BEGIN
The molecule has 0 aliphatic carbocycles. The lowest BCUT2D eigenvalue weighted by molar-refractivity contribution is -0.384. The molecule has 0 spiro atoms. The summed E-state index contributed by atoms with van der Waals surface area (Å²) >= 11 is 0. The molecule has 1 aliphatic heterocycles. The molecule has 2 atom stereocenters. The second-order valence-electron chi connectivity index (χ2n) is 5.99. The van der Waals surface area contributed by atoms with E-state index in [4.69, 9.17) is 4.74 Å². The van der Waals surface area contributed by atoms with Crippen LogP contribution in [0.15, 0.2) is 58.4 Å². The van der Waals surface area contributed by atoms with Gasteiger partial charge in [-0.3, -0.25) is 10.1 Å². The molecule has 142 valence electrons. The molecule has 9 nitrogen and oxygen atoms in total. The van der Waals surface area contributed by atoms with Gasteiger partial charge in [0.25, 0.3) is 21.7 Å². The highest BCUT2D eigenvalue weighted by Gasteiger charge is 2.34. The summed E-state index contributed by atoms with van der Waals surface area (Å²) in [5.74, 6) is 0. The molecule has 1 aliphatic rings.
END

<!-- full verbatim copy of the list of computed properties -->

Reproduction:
The molecule has 0 aliphatic carbocycles. The lowest BCUT2D eigenvalue weighted by molar-refractivity contribution is -0.384. The molecule has 0 spiro atoms. The summed E-state index contributed by atoms with van der Waals surface area (Å²) >= 11 is 0. The molecule has 1 aliphatic heterocycles. The molecule has 2 atom stereocenters. The second-order valence-electron chi connectivity index (χ2n) is 5.99. The van der Waals surface area contributed by atoms with E-state index in [4.69, 9.17) is 4.74 Å². The van der Waals surface area contributed by atoms with Crippen LogP contribution in [0.15, 0.2) is 58.4 Å². The van der Waals surface area contributed by atoms with Gasteiger partial charge in [-0.3, -0.25) is 10.1 Å². The molecule has 142 valence electrons. The molecule has 9 nitrogen and oxygen atoms in total. The van der Waals surface area contributed by atoms with Gasteiger partial charge in [0.25, 0.3) is 21.7 Å². The highest BCUT2D eigenvalue weighted by Gasteiger charge is 2.34. The summed E-state index contributed by atoms with van der Waals surface area (Å²) in [5.74, 6) is 0. The molecule has 1 aliphatic rings.